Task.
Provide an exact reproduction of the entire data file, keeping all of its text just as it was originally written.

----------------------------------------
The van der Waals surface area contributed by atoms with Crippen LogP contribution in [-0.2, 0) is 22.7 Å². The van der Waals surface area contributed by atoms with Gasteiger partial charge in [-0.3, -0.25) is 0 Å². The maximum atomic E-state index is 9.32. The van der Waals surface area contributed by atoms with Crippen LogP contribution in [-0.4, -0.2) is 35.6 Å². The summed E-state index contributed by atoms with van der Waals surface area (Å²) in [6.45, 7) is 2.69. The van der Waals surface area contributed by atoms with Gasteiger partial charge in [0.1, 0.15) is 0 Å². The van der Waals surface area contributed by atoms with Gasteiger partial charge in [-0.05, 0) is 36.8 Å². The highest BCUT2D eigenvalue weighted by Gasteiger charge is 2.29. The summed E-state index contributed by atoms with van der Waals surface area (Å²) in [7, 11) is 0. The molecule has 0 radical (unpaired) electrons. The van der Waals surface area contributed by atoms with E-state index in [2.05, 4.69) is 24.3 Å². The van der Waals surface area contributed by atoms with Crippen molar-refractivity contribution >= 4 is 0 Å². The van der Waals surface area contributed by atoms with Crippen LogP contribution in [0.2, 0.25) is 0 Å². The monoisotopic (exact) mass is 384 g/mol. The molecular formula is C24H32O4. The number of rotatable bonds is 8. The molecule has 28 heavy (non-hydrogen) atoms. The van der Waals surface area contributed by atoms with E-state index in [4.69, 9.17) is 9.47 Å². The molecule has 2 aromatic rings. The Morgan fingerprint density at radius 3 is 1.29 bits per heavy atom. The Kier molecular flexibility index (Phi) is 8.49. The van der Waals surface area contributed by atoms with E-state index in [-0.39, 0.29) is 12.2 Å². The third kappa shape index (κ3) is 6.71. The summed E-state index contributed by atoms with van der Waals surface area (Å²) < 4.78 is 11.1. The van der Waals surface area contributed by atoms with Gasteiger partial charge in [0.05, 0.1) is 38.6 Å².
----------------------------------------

The van der Waals surface area contributed by atoms with Crippen LogP contribution in [-0.2, 0) is 22.7 Å². The van der Waals surface area contributed by atoms with Gasteiger partial charge in [-0.3, -0.25) is 0 Å². The maximum atomic E-state index is 9.32. The van der Waals surface area contributed by atoms with Crippen LogP contribution in [-0.4, -0.2) is 35.6 Å². The summed E-state index contributed by atoms with van der Waals surface area (Å²) in [6.45, 7) is 2.69. The van der Waals surface area contributed by atoms with Gasteiger partial charge in [0.1, 0.15) is 0 Å². The van der Waals surface area contributed by atoms with Gasteiger partial charge in [-0.05, 0) is 36.8 Å². The highest BCUT2D eigenvalue weighted by Gasteiger charge is 2.29. The summed E-state index contributed by atoms with van der Waals surface area (Å²) in [7, 11) is 0. The molecule has 0 radical (unpaired) electrons. The van der Waals surface area contributed by atoms with E-state index in [2.05, 4.69) is 24.3 Å². The van der Waals surface area contributed by atoms with Crippen molar-refractivity contribution >= 4 is 0 Å². The van der Waals surface area contributed by atoms with Crippen LogP contribution in [0.2, 0.25) is 0 Å². The monoisotopic (exact) mass is 384 g/mol. The molecular formula is C24H32O4. The number of rotatable bonds is 8. The molecule has 28 heavy (non-hydrogen) atoms. The van der Waals surface area contributed by atoms with E-state index in [4.69, 9.17) is 9.47 Å². The molecule has 2 aromatic rings. The Morgan fingerprint density at radius 3 is 1.29 bits per heavy atom. The Kier molecular flexibility index (Phi) is 8.49. The van der Waals surface area contributed by atoms with E-state index in [-0.39, 0.29) is 12.2 Å². The third kappa shape index (κ3) is 6.71. The summed E-state index contributed by atoms with van der Waals surface area (Å²) < 4.78 is 11.1. The van der Waals surface area contributed by atoms with Gasteiger partial charge in [0.05, 0.1) is 38.6 Å².